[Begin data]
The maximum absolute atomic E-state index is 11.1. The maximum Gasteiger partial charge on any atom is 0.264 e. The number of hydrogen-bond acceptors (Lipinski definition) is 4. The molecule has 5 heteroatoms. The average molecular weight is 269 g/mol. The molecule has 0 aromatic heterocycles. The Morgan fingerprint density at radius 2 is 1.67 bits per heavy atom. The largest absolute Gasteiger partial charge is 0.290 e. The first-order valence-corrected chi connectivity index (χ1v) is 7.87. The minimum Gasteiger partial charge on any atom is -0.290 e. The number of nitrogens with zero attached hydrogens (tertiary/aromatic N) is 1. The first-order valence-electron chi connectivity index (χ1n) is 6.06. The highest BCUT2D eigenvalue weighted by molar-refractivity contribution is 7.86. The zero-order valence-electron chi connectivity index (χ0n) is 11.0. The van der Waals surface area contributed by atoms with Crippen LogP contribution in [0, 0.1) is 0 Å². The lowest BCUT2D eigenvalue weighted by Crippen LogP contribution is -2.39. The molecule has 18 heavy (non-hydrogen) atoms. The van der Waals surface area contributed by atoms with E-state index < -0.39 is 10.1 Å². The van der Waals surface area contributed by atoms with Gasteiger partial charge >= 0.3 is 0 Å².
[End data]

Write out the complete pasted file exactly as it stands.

The maximum absolute atomic E-state index is 11.1. The maximum Gasteiger partial charge on any atom is 0.264 e. The number of hydrogen-bond acceptors (Lipinski definition) is 4. The molecule has 5 heteroatoms. The average molecular weight is 269 g/mol. The molecule has 0 aromatic heterocycles. The Morgan fingerprint density at radius 2 is 1.67 bits per heavy atom. The largest absolute Gasteiger partial charge is 0.290 e. The first-order valence-corrected chi connectivity index (χ1v) is 7.87. The minimum Gasteiger partial charge on any atom is -0.290 e. The number of nitrogens with zero attached hydrogens (tertiary/aromatic N) is 1. The first-order valence-electron chi connectivity index (χ1n) is 6.06. The highest BCUT2D eigenvalue weighted by molar-refractivity contribution is 7.86. The zero-order valence-electron chi connectivity index (χ0n) is 11.0. The van der Waals surface area contributed by atoms with Crippen LogP contribution in [0, 0.1) is 0 Å². The lowest BCUT2D eigenvalue weighted by Crippen LogP contribution is -2.39. The molecule has 18 heavy (non-hydrogen) atoms. The van der Waals surface area contributed by atoms with E-state index < -0.39 is 10.1 Å². The van der Waals surface area contributed by atoms with Gasteiger partial charge >= 0.3 is 0 Å².